from that information reaching comprehension of necessary truths. This
painstaking process of reasons acquiring knowledge of universals through
abstraction from sense data very closely resembles the theory Aristotle
himself advocates. Given, then, not only Grossetestes claims that human
beings do not cognize the truths present in Gods own essence and that
Gods illuminating work is actively interfered with by our love for the
material world, but also his explicit appeal to abstraction from sense data in
describing the alternate process of how human beings acquire knowledge of
universals, it seems extremely unlikely that Grossetestes epistemic theory in
the CPA represents an allegiance to Augustine that proves totally foreign to
Aristotelianism.
If the idea that Grossetestes theory of illumination remains in every way
Augustinian seems implausible, however, what about the suggestion that
Grosseteste completely abandons Augustines theory of divine illumination
in favour of Aristotles? Steven Marrone, for instance, claims that, When
Grosseteste came to write his Commentary on the Posterior Analytics . . . he
had by this time totally excised any mention of God or a conformity to some
ideal exemplar from his formal denition of simple truth (157).25 As we
have already seen, Grosseteste appears to oer a theory of divine
illumination that applies to human beings only hypothetically or potentially:
if the human intellect were completely puried or not joined to a corrupt
corporeal body, then human beings could acquire knowledge by gazing at
25
William of Auvergne and Robert Grosseteste. Marrone is here contrasting Grossetestes
position on simple truth in the CPA and the ostensibly earlier De veritate. It seems to me,
however, that Marrone overlooks the natural consequences of the dramatic shift in topic
between the two works. An explanation of the nature of truth naturally has a very dierent
focus from a discussion of how human beings acquire demonstrative knowledge. In The Light of
Thy Countenance, Marrone does qualies this claim somewhat, writing: At the very least,
Grosstestes focus has changed, and his interest in Aristotle overwhelmed his ability to maintain
explicit place for the epistemological principles of Augustines thought (50).

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Gods light. When the body dies, then the unencumbered intellect can receive
illumination directly from God. In this life, however, human intellects are
joined to corrupt bodies and almost never free from the love of corporeal
things.26 Marrone contends that Grosseteste does not appeal to divine
illumination at all in explaining the actual process by which human beings
typically acquire scientic knowledge. In emphasizing the role of sense
perception and reason and not God in the cognitive process, Grosseteste
has, Marrone claims, diminished divine participation in human intellection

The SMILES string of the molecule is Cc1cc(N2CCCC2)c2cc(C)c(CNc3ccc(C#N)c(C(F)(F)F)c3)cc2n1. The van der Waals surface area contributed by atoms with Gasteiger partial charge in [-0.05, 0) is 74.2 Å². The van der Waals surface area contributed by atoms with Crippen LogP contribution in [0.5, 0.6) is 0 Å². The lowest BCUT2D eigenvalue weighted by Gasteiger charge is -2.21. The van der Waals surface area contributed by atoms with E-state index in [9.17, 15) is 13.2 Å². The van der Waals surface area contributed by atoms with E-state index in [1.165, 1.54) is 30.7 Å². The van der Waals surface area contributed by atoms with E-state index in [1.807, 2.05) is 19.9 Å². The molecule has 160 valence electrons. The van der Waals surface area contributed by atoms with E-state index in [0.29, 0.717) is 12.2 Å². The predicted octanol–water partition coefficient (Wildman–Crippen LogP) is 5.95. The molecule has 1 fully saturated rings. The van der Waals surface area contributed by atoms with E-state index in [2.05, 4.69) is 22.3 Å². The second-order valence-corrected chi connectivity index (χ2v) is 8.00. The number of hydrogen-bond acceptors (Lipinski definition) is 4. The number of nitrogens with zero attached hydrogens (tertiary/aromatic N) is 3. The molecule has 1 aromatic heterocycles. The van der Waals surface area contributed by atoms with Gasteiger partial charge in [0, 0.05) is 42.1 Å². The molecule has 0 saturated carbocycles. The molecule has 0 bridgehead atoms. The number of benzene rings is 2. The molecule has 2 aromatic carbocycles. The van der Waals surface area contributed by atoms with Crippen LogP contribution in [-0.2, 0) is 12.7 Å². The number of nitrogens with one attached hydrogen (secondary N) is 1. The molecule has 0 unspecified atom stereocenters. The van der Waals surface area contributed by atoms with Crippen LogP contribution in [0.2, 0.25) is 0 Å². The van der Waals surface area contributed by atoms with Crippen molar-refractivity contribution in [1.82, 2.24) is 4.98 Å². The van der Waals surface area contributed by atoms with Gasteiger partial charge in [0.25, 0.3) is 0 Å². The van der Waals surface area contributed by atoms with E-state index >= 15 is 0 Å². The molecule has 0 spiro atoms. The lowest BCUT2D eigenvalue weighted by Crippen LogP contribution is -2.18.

to insignicance: Only the resounding echo of Augustines words make
one reluctant to say divine illumination has dropped entirely out of the
picture (50).27
Marrones argument relies heavily on the supposition that Grosseteste
replaces the light of God with the light of human reason. In the CPA, he
claims, illumination serves largely as a convenient metaphor for explaining
the Aristotelian account of cognition to readers steeped in Augustinian
illuminationist imagery: Careful examination suggests that Grosseteste had
changed his entire approach [to the human cognitive process in the CPA]
(47).28 In order to show that the theory of cognition laid out in the CPA
does involve divine illumination, then, I need to demonstrate that
Grosseteste refers to God and not to human reason when he speaks
of the spiritual light that plays a crucial role in human cognition.
According to Marrone, There is ample evidence [Grosseteste] held that the
mind itself had a power that could be described as a light and that acted to
make intelligible objects visible to it (198). Whats more, since the intellect
was its own illuminator . . . here is a way to read the image of intelligible
light without making any reference to God at all, and it appears to have the
explicit approval of the author himself (199).29 Although Grossetestes CPA
retains illuminationist language, then, Marrone concludes that the human
intellect functions as the sole spiritual light that enables us to cognize
truth.30
I believe, however, that Grosseteste is clearly still referring to God when
he speaks of the spiritual light in the CPA. As we saw in Section I, he
explicitly calls God the rst light in I.7, claiming that when the pure
intellect cognizes the highest sort of universal, it cognizes not only created
things but also the rst light itself in which it cognizes other things (111).
Although this alone does not establish that God is the spiritual light
26

For a discussion of what people might qualify for this extremely rare distinction, see the
discussion in McEvoys The Philosophy of Robert Grosseteste (Oxford: Clarendon Press, 1982)
3259.
27
The Light of Thy Countenance.
28
Ibid.
29
William of Auvergne and Robert Grosseteste.
30
See, for example, 489 of The Light of Thy Countenance, where Marrone makes the case that
certain passages in the CPA imply that mind served as sole intelligible light in normal
intellection (48).

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Grosseteste speaks of in later passages, since human intellects typically lack


access to this level of cognition, the fact that Grosseteste here takes for